Our view: Do as we say, not as we do
Planning commissioners have endorsed a variance that will postpone construction of a sidewalk at the proposed new Igloo
City Council should follow its own rules and not postpone construction of the sidewalk
One of the most effective means of leadership is setting a good example.
That’s why we were somewhat concerned when we learned last week that the Steamboat Springs Planning Commission had, on a 4-1 vote, recommended City Council approve a proposal to build a new childcare facility near Howelsen Ice Arena to replace the aged and deteriorating Igloo.
It is not Planning Commission’s endorsement of the new Igloo project that concerns us; rather, it is the fact that commissioners also sanctioned a variance city planners are seeking to delay construction of the new facility’s sidewalk until 2017.
Before Planning Commission voted on the proposal, Anne Small, the city’s director of general services, told commissioners the sidewalk variance was needed because this year’s budget does not include sidewalk construction. Further, there are plans to pave the parking lot at nearby Brent Romick Rodeo Arena next year, and for that reason, Small added, it would be best to wait until then so the sidewalk can be constructed to mesh with the yet-to-be designed paving project.
In the interim, the city has proposed building a soft-surface trail to serve the new facility until the sidewalk can be added next year.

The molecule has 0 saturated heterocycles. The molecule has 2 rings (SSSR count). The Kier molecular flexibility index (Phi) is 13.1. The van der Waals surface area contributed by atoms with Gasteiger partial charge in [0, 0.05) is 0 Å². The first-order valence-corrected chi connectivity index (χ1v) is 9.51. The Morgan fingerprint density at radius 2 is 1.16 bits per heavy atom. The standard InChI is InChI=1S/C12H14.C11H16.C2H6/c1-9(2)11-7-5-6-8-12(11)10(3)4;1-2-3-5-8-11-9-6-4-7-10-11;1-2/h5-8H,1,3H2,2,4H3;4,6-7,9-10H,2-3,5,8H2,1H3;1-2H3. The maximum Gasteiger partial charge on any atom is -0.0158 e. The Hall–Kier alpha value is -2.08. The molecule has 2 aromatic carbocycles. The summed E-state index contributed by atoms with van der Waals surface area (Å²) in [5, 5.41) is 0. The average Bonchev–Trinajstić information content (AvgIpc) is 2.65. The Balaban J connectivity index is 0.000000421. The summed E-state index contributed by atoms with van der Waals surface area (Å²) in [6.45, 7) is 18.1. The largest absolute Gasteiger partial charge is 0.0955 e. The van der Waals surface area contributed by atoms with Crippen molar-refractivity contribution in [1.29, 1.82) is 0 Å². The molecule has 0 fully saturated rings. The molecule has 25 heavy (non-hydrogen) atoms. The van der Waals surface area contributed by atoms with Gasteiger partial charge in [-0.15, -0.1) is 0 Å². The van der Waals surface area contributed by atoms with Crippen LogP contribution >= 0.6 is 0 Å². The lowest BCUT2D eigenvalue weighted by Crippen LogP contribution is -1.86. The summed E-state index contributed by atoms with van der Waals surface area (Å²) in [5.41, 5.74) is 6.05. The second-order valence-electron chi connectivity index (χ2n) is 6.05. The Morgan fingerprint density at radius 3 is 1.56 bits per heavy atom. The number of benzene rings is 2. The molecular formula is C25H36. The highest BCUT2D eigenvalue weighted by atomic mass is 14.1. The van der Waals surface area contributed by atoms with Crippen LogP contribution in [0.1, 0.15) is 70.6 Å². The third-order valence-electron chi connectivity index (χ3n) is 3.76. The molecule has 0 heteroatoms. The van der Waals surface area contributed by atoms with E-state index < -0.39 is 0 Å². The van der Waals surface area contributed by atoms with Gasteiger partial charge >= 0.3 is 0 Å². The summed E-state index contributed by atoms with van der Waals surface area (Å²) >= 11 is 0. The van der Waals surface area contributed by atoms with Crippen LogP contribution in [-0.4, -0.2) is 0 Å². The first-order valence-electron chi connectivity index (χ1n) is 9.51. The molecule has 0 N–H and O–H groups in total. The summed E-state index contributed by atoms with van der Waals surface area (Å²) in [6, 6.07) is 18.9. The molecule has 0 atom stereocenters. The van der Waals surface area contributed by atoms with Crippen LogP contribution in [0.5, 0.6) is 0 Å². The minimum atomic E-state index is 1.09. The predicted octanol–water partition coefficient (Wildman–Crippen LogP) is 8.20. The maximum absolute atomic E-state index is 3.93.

It is interesting to note that Rich Levy, the lone commissioner to vote against the project, did so due to the sidewalk variance. Levy felt delaying construction of the sidewalk would present a safety hazard in the winter, as a temporary soft surface would be more difficult to clear of snow. He further predicted children making their way to the new Igloo might, at times, be forced to walk in the street, concluding, “That’s not what I consider to be a safe pedestrian environment.”
But beyond the safety concerns, we feel the city granting itself a variance in this instance would establish a poor precedent and might cast the city in an unfavorable light with private developers who, historically, have not been granted such consideration.
We later learned that Bob Keenan, senior planner for the city, had addressed the same concern with commissioners, assuring them a similar variance request from a private developer would be approved by the city, and while we don’t question Keenan’s veracity, we still feel the city’s approval of such a variance for itself would send a troubling message, one that might easily be interpreted as, “Do as we say, not as we do.”
For these reason, we encourage City Council to play by its own rules and find a way to include the sidewalk in the overall construction plan. We understand budgetary concerns, but historically, the city has approved out-of-budget expenditures in July as summer sales tax revenues begin to come in. We think it should consider doing so in this instance.
To do otherwise, in our view, sends a message City Council really doesn’t want the public to read.
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